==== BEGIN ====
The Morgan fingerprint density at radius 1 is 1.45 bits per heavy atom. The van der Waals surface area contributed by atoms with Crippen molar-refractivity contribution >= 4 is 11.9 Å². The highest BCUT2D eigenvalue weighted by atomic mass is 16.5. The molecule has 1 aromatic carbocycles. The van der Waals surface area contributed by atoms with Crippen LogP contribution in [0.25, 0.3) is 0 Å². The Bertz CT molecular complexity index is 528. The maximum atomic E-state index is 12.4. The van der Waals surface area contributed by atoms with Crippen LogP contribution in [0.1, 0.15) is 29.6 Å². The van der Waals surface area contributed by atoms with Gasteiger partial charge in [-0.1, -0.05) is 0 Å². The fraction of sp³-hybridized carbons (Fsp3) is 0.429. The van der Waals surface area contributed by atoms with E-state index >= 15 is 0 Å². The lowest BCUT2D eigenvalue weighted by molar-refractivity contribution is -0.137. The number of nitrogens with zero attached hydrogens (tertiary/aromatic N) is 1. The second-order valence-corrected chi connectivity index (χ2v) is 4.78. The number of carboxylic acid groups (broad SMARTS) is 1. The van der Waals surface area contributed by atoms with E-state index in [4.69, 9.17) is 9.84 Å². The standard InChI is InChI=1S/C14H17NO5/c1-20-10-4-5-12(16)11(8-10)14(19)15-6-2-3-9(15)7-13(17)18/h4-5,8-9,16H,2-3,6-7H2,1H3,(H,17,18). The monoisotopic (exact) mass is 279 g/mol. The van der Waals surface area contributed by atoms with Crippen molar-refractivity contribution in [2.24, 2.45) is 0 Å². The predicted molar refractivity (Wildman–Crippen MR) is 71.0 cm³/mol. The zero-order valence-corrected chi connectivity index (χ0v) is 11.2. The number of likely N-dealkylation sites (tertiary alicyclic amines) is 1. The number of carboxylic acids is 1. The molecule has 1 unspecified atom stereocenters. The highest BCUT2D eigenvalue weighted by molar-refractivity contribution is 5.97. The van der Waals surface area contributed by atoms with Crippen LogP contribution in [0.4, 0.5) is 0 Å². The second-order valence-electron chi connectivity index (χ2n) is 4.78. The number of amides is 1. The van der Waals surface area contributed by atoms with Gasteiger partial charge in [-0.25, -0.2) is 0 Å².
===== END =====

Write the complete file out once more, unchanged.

The Morgan fingerprint density at radius 1 is 1.45 bits per heavy atom. The van der Waals surface area contributed by atoms with Crippen molar-refractivity contribution >= 4 is 11.9 Å². The highest BCUT2D eigenvalue weighted by atomic mass is 16.5. The molecule has 1 aromatic carbocycles. The van der Waals surface area contributed by atoms with Crippen LogP contribution in [0.25, 0.3) is 0 Å². The Bertz CT molecular complexity index is 528. The maximum atomic E-state index is 12.4. The van der Waals surface area contributed by atoms with Crippen LogP contribution in [0.1, 0.15) is 29.6 Å². The van der Waals surface area contributed by atoms with Gasteiger partial charge in [-0.1, -0.05) is 0 Å². The fraction of sp³-hybridized carbons (Fsp3) is 0.429. The van der Waals surface area contributed by atoms with E-state index >= 15 is 0 Å². The lowest BCUT2D eigenvalue weighted by molar-refractivity contribution is -0.137. The number of nitrogens with zero attached hydrogens (tertiary/aromatic N) is 1. The second-order valence-corrected chi connectivity index (χ2v) is 4.78. The number of carboxylic acid groups (broad SMARTS) is 1. The van der Waals surface area contributed by atoms with E-state index in [4.69, 9.17) is 9.84 Å². The standard InChI is InChI=1S/C14H17NO5/c1-20-10-4-5-12(16)11(8-10)14(19)15-6-2-3-9(15)7-13(17)18/h4-5,8-9,16H,2-3,6-7H2,1H3,(H,17,18). The monoisotopic (exact) mass is 279 g/mol. The van der Waals surface area contributed by atoms with Crippen molar-refractivity contribution in [2.24, 2.45) is 0 Å². The predicted molar refractivity (Wildman–Crippen MR) is 71.0 cm³/mol. The zero-order valence-corrected chi connectivity index (χ0v) is 11.2. The number of likely N-dealkylation sites (tertiary alicyclic amines) is 1. The number of carboxylic acids is 1. The molecule has 1 unspecified atom stereocenters. The highest BCUT2D eigenvalue weighted by molar-refractivity contribution is 5.97. The van der Waals surface area contributed by atoms with Crippen LogP contribution in [0.4, 0.5) is 0 Å². The second-order valence-electron chi connectivity index (χ2n) is 4.78. The number of amides is 1. The van der Waals surface area contributed by atoms with Gasteiger partial charge in [-0.25, -0.2) is 0 Å².